It’s Well-Being Week in Law this week. If you are familiar with the mental health challenges in the legal profession, this may not be surprising. Even so, you may ask yourself what exactly does “well-being” mean?
There are many ways to define this. Some take the approach of creating buckets or categories which ensure that the various aspects of lawyers’ lives are addressed. This includes everything from physical, mental, emotional, to spiritual and even financial needs.
There’s nothing wrong with that approach. Looking at it from that vantage point may serve as a guide for firms or organizations which must set policy that affect employees or members. Even so, the bucket approach has limitations because it’s not as fluid as real life.
As someone who has always been skeptical about the idea of work-life balance, I prefer something a bit more flexible. Instead of filling buckets, I prefer a process based on habits and practices that flow into and support one another. A process like this can shift and change with the seasons of life. Like the bucket approach above, however, it is premised on the assumption that lawyers are humans first and their human needs must be met.
So what are our human needs? We need to take care of our bodies, minds, and hearts. But to be happy we also need to connect with others in community and grow. These five steps cycle into each other to form my process for lawyer well-being, which I share below.
Lawyers can struggle with well-being for a fundamental reason: we are often lost in our thoughts. Attunement to our bodily experiences is, thus, an important place to start for improving personal wellness. Even if you struggle with this, small changes over time can increase body awareness, which can help you identify and tend to personal needs on an ongoing basis.
This may sound basic and that’s because it is. This aspect is about reconnecting with the actual experience of life every day. Technology and the rush of our lives do not lend themselves well to staying present in our bodily experiences. Everything from alcohol to Netflix can serve as a numbing tool if we don’t reflect on how we use them.
A billable hour system means that we are validated by productivity and can easily correlate hours worked with worth. Without rest, however, performance, productivity, and creativity suffer. Rest, of course, is only effective when we truly can allow ourselves to relax and recharge.
Sleep is a huge part of the rest we need as humans. With our very active minds, however, we lawyers may also need to develop practices to learn how to deeply relax. If our nervous system stays on high alert, it can prevent us from relaxing or sleeping, and lead to other health problems. With our heavy reliance on technology, rest may not always be just “doing nothing”, but instead might include doing another activity “in real life” and without any screens.
As rational beings, lawyers can easily struggle with processing our own emotions. Our public personas as strong, capable, and professional may also make it difficult for us to tend to our own pain, fear, and vulnerability. Yet, precisely because we deal with risk, tension, and conflict, we need to learn to understand and care for our emotions.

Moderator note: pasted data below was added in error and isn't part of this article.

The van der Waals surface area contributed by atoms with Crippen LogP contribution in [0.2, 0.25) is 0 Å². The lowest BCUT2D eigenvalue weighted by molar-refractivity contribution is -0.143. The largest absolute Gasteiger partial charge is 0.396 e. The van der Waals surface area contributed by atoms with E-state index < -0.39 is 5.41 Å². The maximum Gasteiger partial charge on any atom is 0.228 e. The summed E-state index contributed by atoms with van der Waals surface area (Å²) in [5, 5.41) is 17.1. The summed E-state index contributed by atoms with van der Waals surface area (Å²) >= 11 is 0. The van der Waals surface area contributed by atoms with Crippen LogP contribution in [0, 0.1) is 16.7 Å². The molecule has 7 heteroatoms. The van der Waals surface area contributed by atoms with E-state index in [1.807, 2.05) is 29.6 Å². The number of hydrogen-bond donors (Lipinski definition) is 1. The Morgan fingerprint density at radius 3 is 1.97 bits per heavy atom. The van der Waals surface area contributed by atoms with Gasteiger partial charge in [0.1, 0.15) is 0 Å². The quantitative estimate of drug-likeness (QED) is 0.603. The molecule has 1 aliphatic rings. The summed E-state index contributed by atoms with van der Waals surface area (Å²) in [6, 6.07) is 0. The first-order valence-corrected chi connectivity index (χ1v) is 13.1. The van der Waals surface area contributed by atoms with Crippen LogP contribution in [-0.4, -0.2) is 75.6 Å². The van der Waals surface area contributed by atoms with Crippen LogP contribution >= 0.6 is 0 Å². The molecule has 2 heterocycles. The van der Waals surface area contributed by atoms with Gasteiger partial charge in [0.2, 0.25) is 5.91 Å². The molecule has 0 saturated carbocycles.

One of the reasons that healing is hard for lawyers is that processing emotions takes time and patience. Some emotional experiences won’t make sense to us if we are not attuned to our bodies and don’t have the time to sit with them. Stigma and feeling like we always must present as being in control and competent can make this a challenge too.
Lawyers are often around other people. To do our jobs, we often have to deal with a variety of personalities. We usually must also network and build our reputations broadly across groups. Despite this, lawyers experience loneliness more than other professions.
Real connection means that we feel we are able to be ourselves. It also requires a sense of belonging in our firms, families, and communities. It means that there must be some meeting point for our inner experience and the outer world.
Because our lives are busy, we may have to plan ahead to schedule in activities even with people we love. In addition, life changes rapidly so social dynamics do too. On top of this, some of the social institutions humans have looked to for belonging are no longer as prominent as they once were. Though it can feel strange that keeping in touch with friends may take work, the effort is well worth it. Do not take feelings of disconnection to mean there is something wrong with you.
Growth for lawyers can be a double-edged sword. We all want growth, but as achievers we can easily develop unreasonable expectations for constant growth. In addition, we may experience expansion without real evolution or the development of skills to support growth long-term.
The profession and most firms are experiencing rapid change right now, which often presents opportunities for growth. One thing to remember, though, is that growth is not necessarily always pleasant. Because it can be scary, stressful and volatile, we may need to have periods of rest and relative inactivity and to rely on the other skills and supports to assist as we establish equilibrium.
I know that there are many frameworks and ideas out there for living a good life. Options are a wonderful thing, but this is the process that has served me well and the one I teach individuals and audiences in seminars. If you want to think through this process for yourself, check out my new Personal Well-Being Worksheet here.
Want to learn more about mindfulness and compassion? Check out my new book, How to Be a Badass Lawyer, for a simple guide to creating a meditation practice of your own in 30 days. And to share mindfulness with your little one, check out my new children’s book, Mommy Needs a Minute.
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